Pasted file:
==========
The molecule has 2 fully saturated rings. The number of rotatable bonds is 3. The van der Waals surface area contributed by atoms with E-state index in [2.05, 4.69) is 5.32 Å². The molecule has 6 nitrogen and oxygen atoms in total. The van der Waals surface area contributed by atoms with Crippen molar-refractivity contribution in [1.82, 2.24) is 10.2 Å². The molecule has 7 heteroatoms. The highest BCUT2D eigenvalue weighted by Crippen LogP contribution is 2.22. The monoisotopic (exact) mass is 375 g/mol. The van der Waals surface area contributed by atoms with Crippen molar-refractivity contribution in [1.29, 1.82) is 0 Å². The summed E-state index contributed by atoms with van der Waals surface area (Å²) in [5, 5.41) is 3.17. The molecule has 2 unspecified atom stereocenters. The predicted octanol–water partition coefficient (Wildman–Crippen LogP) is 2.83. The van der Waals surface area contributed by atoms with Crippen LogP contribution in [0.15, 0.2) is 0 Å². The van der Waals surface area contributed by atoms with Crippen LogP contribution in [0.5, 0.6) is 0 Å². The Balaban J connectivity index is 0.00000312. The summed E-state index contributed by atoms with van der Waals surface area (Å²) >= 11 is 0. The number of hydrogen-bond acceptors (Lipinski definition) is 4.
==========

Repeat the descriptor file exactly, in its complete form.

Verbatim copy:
The molecule has 2 fully saturated rings. The number of rotatable bonds is 3. The van der Waals surface area contributed by atoms with E-state index in [2.05, 4.69) is 5.32 Å². The molecule has 6 nitrogen and oxygen atoms in total. The van der Waals surface area contributed by atoms with Crippen molar-refractivity contribution in [1.82, 2.24) is 10.2 Å². The molecule has 7 heteroatoms. The highest BCUT2D eigenvalue weighted by Crippen LogP contribution is 2.22. The monoisotopic (exact) mass is 375 g/mol. The van der Waals surface area contributed by atoms with Crippen molar-refractivity contribution in [1.29, 1.82) is 0 Å². The summed E-state index contributed by atoms with van der Waals surface area (Å²) in [5, 5.41) is 3.17. The molecule has 2 unspecified atom stereocenters. The predicted octanol–water partition coefficient (Wildman–Crippen LogP) is 2.83. The van der Waals surface area contributed by atoms with Crippen LogP contribution in [0.15, 0.2) is 0 Å². The van der Waals surface area contributed by atoms with Crippen LogP contribution in [0.5, 0.6) is 0 Å². The Balaban J connectivity index is 0.00000312. The summed E-state index contributed by atoms with van der Waals surface area (Å²) >= 11 is 0. The number of hydrogen-bond acceptors (Lipinski definition) is 4.